Book Review: Complete Pleats by Paul Jackson

Pleating techniques for fashion, architecture and design by Paul Jackson

Laurence King Publishing, 2015 Home » Fabric Manipulation Techniques » Pleating Fabric » Book Review: Complete Pleats by Paul Jackson

This is one of my favourite books and I consider it as the most important publication for someone who desires to create their own pleating designs. Actually, this is my first book about pleating.

Complete Pleats offers plenty of schemes, well-written step-by-step folding instructions and photos of folded paper. There are also a few images of how pleats can be utilised in architecture, product design, or fashion. The core of the book is in the schemes that teach you how to fold paper properly.

The book contains a DVD with instructional videos which you will highly appreciate.

However, I have to remark that this is not the kind of inspirational books you open on any page, find a set of instructions and can start your project straight away.

Try hand pleating yourself

As the author recommends, I started reading it thoroughly from the very beginning. Equipped with a lot of paper, a ruler, and a pencil, I began my pleating exercise. I pleated almost every example from his book, ending up with a big box of successful and unsuccessful pleats (see the image below).

Pleated paper samples in a cardboard box created during writing a book review about pleating.
As you can see, paper can be folded in many different ways.

However, since failure is part of success, the more time I spent pleating, the more interesting ideas I was getting. Another benefit is that I started to understand the rules, possibilities as well as constraints of folding. After a while, I was able to combine different types of pleats and create some really cool designs.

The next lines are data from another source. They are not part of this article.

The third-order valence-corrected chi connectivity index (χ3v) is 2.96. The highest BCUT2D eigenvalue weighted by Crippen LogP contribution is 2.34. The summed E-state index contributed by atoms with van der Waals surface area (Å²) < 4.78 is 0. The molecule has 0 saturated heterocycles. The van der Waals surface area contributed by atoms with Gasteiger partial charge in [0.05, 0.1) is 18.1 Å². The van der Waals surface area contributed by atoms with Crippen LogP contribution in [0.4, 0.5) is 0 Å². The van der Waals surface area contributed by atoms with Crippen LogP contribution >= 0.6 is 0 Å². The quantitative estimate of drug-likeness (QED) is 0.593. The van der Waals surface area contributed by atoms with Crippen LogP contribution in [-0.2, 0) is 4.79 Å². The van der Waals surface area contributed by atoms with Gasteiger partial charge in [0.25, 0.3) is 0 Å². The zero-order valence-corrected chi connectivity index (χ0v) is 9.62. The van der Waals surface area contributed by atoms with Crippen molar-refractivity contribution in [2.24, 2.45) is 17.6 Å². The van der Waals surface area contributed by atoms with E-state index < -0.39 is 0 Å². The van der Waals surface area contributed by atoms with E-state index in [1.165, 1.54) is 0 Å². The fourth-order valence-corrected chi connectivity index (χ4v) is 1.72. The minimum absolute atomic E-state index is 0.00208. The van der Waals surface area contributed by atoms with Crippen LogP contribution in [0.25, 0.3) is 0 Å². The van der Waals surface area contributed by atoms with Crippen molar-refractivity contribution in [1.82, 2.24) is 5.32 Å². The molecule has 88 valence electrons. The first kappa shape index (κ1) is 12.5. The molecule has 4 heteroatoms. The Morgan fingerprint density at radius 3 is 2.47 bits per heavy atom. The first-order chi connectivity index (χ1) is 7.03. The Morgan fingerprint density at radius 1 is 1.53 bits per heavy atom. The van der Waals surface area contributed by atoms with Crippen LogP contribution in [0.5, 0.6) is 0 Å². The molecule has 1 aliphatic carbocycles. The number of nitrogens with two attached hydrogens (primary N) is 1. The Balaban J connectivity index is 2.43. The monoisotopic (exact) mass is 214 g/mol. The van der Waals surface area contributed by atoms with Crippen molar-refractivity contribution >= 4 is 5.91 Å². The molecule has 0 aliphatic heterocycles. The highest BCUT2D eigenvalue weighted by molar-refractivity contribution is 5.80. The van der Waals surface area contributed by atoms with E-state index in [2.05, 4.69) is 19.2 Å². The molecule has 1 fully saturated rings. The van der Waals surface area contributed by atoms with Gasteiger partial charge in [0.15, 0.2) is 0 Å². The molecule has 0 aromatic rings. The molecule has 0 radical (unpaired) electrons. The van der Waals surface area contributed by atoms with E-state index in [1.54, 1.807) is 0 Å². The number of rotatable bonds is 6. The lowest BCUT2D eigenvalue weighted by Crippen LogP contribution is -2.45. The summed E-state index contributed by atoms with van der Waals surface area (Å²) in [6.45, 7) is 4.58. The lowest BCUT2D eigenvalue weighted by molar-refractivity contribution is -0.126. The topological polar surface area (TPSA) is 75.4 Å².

Why you should pleat paper and read this book?

I realised that paper can be folded in numerous ways. For instance, it is possible to make 3D tunnel-shaped objects just by folding paper in a certain manner. Also bending a finished pleat in different ways gives very different results (see the images below). I also discovered that even pleats can be pleated. This would not have occurred to me before.

Hand pleated kraft paper in shape of a tunnel.
Bowl shaped hand pleated kraft paper.
Hand pleated kraft paper.
Bowl shaped hand pleated kraft paper.

Hand pleating fabric

The section about pleating fabric at home is quite useful. I picked a few of my paper pleats from the box and created various samples with different types of fabrics. As the instructions are rather brief, I made several mistakes I had not expected to occur. With some diligence, I fine-tuned the process and also made multiple samples of pleated polyester fabrics. The fabrics came out very nice and I am definitely planning to try out some fancy pleating designs on fabrics in the future.

During my experiments with pleating I wrote multiple blog posts about hand pleating fabric you might be interested in:

I will definitely look for inspiration for my future designs in this publication and probably buy another book about pleating. This one is currently used by a friend of mine who is a lecturer at a Faculty of Civil Engineering. She finds this publication great study material for architecture students.

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